Local History with Monica McGill – Caldbeck’s instructions ensured security of school for poor kids
The church, attached to the convent, 2021 in Clondalkin village (Photos: Monica McGill)

Local History with Monica McGill – Caldbeck’s instructions ensured security of school for poor kids

Local historian Monica McGill writes for The Echo ahead of her talk on November 3 in Clondalkin Library on the Caldbeck family.

Members of the public can also attend a display on Anne Frances Caldbeck – a Clondalkin Benefactress in the library until October 28 and on November 1 (Anne Frances’s anniversary) there is a wreath-laying from 11am at Mount St Joseph’s Monastery.

Nowadays, we are so used to having laws supporting equality and human rights. It is easy to underestimate the importance of Catholic Emancipation to the people living in Ireland in the 1800’s.

Put simply, when Catholic Emancipation (The Roman Catholic Relief Act 1829) became law, it meant that Catholics could be educated and enjoy other important freedoms formerly forbidden to them since the Penal Laws dating back to the 1600s.

However, things changed slowly after 1829. Those who owned or leased large tracts of land retained their rights and correctly so, but it would be some time before ordinary Catholics could enjoy or afford similar rights.

In Clondalkin, it seems there was a practical co-dependence between most landlords of large estates and their tenants.

Landlords couldn’t run these estates without local workers, and most locals had nowhere else to live unless they rented from landlords. Many ordinary people lived and worked on the same estate.

It’s the 1830s and 1840s. The Caldbecks are wealthy and amongst the largest landlords in Clondalkin.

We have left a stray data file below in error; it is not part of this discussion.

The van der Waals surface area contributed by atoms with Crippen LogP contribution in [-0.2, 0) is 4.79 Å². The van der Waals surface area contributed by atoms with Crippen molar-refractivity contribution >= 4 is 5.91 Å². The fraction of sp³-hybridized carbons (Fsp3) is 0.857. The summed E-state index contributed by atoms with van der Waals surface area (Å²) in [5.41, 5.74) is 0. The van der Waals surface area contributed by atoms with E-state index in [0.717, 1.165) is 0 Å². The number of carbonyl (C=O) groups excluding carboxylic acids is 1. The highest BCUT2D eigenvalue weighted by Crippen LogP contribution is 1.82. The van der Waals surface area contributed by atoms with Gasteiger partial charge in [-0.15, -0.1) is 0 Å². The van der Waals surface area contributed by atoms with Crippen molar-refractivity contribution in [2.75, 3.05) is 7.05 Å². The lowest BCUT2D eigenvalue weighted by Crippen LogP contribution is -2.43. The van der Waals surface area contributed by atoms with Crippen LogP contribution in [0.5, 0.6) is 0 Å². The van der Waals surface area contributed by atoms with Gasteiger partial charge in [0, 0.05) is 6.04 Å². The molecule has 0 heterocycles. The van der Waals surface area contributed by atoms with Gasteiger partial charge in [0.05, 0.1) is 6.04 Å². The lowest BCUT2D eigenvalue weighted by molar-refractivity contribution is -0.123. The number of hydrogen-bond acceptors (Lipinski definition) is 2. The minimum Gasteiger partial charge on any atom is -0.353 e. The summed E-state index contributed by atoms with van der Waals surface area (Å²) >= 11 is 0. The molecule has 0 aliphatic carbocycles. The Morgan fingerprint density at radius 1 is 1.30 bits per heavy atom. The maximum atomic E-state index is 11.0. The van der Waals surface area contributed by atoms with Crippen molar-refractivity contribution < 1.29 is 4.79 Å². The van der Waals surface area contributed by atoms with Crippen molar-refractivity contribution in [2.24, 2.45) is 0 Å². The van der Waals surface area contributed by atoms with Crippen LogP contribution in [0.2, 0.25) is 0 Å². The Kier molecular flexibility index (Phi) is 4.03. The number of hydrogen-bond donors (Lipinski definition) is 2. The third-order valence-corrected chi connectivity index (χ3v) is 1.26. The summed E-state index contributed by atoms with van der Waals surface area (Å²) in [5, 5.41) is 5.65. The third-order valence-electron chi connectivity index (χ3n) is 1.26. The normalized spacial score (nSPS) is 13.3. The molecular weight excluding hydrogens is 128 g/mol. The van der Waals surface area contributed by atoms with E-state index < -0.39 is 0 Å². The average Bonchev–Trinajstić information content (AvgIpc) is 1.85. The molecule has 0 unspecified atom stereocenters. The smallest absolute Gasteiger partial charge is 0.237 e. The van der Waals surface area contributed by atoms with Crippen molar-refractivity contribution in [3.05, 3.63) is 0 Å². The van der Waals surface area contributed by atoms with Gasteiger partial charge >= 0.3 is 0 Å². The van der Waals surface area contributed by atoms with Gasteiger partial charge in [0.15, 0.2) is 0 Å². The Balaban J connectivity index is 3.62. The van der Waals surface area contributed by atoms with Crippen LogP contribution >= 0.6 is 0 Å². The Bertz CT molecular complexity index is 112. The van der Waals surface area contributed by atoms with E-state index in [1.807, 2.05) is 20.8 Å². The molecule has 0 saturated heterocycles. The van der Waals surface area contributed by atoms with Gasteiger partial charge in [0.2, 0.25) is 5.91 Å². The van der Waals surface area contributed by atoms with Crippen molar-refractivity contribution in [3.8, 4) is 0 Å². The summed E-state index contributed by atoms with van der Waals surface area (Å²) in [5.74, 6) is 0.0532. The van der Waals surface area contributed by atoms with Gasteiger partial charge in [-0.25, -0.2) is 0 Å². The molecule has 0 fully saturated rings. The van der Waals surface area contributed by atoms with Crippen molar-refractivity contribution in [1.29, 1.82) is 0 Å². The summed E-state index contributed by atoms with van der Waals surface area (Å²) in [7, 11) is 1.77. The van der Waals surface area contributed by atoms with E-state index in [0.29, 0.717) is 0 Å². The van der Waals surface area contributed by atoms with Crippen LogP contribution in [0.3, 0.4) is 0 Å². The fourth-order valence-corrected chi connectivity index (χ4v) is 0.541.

They lived in Moyle Park House in the village (now Moyle Park College boys’ secondary school).

Anne’s father, William Caldbeck, is a Lawyer practising in Dublin City.  He is a Protestant. Legally before 1829, if he had been a Catholic, he could not have been formally educated nor could he have practised law.

Anne’s mother, Elizabeth Parson (spellings differ), is from Clonburris.

Like Elizabeth, Anne is a Catholic member of a Protestant family.

The Caldbeck’s lifestyle is comparatively comfortable, surrounded by various degrees and types of poverty.

From childhood, Anne regularly went with Elizabeth to Westland Row church for religious services and instruction.

Apparently, William Caldbeck supported this. After Elizabeth died in 1840, Anne continued her connection with the priests in Westland Row.

Elizabeth realised that without proper education, the prospects for ordinary Catholic children were slim.

Part of the convent, 2021 which housed classrooms

As soon as she could, Elizabeth established and taught in the only school for Catholic children in Clondalkin.

Her concern was to give them a basic education and religious instruction.

Initially, the school opened in one of the gate lodges of Moyle Park House – where the large, red-bricked building stands now.

Later, the school transferred to the present commercial building on the corner of Old Nangor Road, opposite the Garda Station. Anne became Elizabeth’s willing assistant in the school.

After Elizabeth died in 1840, Anne continued teaching in the school until bad health confined her to bed.

Anne knew she was dying and must have been aware that the future of the Caldbeck school was unsure.